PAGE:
From choosing cameras, recorders and scanners and ensuring computer hardware and software are suitable, to selecting file formats and resolutions for images, sound recordings and videos, there is plenty to think about when you digitise. If you are copying documents or voice recordings, you may also want to consider optical character recognition (OCR) to capture text or a means of capturing the spoken word.
To ensure that your digital copy is as useful, and future-proof, as possible, it’s important to digitise at the highest quality you can achieve within your budget. Generating low resolution files afterwards is straightforward, if you need them, and you can’t fully anticipate future uses.
What about conservation?
It’s impossible to digitise an item without handling it, so considering any conservation needs involved with the process at an early stage is important. It may be that conservation is one of the drivers for your project but either protecting the item during copying or carrying out remedial conservation as part of your project may be appropriate.
- The Tate Archives Access Toolkit has a section on considering conservation which looks at protecting the item and achieving the best possible reproduction of it.
Will my computer systems be up to the job?
Your computer and collections management systems are as important in this context as the camera you may use to take a picture. You’ll need to consider whether they can handle, and reliably store, the large files you create and how you will retrieve information in the future.
- A good introduction to this, and other nuts and bolts of digitisation, can be found in Section 3: Creating Digital Images (p11) and Section 4: Equipment and Accessories (p17) of the SHARE Museums East Guide to digitisation .
What equipment should I use?
This will depend on what you are trying to digitise. A large scale map will need a different approach to a collection of costume for instance.
Tate’s Archives Access Toolkit pages on designing an archive digitisation project, include a description of the image-capture process followed for five different media:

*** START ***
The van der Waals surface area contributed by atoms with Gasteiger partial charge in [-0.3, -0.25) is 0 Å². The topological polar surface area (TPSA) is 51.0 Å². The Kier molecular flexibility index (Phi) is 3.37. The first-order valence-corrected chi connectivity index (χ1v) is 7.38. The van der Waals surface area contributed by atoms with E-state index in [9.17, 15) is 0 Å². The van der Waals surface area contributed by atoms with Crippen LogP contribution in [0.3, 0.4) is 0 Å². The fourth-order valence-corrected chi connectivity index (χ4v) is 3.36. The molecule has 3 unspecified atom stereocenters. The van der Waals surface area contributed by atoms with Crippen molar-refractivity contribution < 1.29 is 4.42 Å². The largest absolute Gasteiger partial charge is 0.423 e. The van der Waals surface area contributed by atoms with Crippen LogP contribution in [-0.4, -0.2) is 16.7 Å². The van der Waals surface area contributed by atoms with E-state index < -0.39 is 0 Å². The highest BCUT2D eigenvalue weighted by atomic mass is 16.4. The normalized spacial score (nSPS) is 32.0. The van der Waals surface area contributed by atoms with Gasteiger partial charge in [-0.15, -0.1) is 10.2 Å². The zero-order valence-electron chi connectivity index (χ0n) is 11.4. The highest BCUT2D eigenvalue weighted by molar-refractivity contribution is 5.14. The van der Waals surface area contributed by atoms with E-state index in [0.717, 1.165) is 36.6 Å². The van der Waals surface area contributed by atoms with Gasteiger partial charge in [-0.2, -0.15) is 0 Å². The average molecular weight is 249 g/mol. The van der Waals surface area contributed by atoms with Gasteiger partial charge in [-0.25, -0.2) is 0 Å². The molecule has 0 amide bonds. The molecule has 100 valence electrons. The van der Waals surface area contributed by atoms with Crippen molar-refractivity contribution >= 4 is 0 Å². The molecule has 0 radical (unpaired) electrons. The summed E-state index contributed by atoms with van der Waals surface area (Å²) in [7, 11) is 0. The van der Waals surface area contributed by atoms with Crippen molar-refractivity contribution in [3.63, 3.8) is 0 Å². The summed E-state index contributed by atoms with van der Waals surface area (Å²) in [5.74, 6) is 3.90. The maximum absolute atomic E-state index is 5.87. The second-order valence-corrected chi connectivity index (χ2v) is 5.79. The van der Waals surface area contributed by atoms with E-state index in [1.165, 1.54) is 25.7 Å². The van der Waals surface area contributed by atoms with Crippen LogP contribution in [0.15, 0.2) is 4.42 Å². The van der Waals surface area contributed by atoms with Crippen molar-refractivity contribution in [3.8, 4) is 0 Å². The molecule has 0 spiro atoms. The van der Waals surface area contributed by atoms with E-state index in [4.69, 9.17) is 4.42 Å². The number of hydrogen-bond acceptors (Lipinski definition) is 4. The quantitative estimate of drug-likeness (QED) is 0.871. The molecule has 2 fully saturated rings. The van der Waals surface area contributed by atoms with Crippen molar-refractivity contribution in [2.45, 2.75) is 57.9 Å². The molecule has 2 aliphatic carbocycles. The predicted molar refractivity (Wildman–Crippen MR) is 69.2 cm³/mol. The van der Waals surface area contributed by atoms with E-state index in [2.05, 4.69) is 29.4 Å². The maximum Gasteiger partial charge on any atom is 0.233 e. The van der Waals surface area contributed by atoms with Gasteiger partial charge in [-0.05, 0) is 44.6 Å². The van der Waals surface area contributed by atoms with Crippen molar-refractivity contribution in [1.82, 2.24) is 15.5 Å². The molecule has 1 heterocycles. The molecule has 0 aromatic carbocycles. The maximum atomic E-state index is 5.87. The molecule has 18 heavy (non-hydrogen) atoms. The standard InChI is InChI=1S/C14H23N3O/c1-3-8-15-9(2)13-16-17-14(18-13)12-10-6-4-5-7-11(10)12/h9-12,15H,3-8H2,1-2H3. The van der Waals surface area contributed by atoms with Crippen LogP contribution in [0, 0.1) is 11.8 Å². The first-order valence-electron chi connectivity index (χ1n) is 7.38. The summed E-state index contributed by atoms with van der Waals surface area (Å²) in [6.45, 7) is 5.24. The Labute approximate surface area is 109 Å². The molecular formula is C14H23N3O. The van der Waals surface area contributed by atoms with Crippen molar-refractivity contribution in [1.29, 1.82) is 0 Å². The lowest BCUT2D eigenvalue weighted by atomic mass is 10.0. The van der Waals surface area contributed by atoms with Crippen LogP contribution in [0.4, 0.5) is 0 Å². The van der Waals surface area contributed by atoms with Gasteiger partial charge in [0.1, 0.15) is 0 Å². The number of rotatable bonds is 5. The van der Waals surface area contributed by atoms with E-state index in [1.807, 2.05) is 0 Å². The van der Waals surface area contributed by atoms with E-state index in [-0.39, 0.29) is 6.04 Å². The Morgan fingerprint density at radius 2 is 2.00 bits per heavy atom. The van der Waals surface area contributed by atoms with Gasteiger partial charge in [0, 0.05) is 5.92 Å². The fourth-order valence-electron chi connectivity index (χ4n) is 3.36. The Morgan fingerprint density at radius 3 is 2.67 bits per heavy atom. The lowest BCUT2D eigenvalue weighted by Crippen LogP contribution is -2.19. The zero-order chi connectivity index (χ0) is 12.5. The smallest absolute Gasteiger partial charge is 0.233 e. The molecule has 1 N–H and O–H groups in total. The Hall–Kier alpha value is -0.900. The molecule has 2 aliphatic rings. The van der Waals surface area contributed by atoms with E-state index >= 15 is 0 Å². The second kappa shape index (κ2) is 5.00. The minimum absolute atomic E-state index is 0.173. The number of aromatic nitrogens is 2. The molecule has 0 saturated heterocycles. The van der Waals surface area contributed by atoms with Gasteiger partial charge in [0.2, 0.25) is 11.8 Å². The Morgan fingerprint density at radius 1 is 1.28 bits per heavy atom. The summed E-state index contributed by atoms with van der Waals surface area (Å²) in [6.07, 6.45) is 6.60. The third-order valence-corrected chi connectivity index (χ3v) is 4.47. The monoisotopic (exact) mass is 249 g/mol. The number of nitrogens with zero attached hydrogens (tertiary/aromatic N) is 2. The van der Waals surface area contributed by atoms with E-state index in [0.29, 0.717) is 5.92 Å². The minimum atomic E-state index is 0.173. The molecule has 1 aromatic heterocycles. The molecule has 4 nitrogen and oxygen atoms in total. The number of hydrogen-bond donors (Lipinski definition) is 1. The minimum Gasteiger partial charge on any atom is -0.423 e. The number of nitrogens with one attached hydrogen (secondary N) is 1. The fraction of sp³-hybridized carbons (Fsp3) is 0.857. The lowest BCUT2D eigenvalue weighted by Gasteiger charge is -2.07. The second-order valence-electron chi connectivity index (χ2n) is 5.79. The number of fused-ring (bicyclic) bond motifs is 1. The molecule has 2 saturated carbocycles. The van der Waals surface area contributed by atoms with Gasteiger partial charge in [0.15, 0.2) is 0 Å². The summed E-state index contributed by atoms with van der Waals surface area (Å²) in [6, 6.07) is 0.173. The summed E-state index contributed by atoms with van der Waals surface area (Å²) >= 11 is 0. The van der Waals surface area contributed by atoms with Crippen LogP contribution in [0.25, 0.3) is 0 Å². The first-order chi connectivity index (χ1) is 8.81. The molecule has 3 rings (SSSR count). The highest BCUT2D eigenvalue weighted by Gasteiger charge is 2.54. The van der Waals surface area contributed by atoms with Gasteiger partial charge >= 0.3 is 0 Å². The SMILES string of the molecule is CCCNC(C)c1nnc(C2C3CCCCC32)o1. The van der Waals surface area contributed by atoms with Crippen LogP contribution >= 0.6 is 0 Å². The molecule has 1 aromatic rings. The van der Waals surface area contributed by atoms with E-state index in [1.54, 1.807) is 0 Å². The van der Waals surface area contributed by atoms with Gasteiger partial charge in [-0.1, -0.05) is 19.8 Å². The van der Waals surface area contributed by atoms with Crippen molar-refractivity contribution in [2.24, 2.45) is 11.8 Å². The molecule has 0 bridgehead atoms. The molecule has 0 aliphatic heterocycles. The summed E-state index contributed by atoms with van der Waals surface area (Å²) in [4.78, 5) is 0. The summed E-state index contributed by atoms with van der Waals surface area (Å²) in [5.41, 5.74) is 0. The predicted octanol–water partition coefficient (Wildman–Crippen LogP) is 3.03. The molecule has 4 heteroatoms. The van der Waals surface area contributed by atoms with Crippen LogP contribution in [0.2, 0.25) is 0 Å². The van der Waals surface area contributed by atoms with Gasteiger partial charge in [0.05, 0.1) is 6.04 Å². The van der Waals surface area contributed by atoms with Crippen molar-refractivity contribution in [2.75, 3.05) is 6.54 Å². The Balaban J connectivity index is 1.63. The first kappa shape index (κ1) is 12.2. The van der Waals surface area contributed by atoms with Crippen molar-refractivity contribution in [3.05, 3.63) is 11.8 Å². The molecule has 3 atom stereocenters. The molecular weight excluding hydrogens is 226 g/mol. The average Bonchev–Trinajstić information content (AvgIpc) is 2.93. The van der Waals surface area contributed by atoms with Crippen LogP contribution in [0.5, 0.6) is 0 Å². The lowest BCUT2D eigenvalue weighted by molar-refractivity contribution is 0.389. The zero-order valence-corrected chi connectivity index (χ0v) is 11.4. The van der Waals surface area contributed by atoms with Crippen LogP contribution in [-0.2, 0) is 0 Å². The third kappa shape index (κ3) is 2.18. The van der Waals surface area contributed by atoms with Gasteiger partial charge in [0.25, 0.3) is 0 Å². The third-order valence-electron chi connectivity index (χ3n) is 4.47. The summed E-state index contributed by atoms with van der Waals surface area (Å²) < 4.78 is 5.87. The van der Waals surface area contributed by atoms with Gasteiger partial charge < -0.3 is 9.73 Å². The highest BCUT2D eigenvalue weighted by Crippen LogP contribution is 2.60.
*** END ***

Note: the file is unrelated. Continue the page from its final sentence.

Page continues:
- loose 2D items at A3 or smaller (including photographs).
- loose 2D items A3 or larger.
- notebook/sketchbook pages.
- 3D objects.
- transparent material such as 35mm, 6x6cm and 5″x4″ film originals.
Can I capture data as well when I make a copy?
There are ways to capture the data integral to an item, either as you digitise it or using the digital copy. Optical character recognition (OCR) converts images of text into machine-readable text. Intelligent character recognition (ICR) can even be used with handwriting, although a degree of editing is likely to be necessary whatever software you use. Voice recognition software, may even help you to transcribe oral histories or other voice recordings.
- An example of a crowdsourced project is Unlocking the Chartist Trials, part of the wider National Libraries Wales Cynefin/Place Names Wales project which transcribed tithe maps and their apportionment documents. It used adapted open-source Scripto software to transcribe Victorian documents.
- For hand-written texts, Transkribus is run by the Digitisation and Digital Preservation group at University of Innsbruck in Austria. It uses a mixture of traditional transcription and automation to analyse handwriting and layout.
What kind of file should I create?
Digitisation standards for cultural heritage depend on the type of material being digitised and how the digital surrogate is being used - for instance on a website, in a publication or for preservation.
- Preservation Digitisation Standards [National Archives of Australia, 2018] gives comprehensive preservation standards (for masters and derivatives) for documents, photographic prints, transparencies and negatives, X-rays, audio, video and film.
- Audio, video, and image digitization: technical specifications and best practices [The Sustainable Heritage Network , Washington 2016] gives simple information and recommends technical specifications for audio, video, and image files.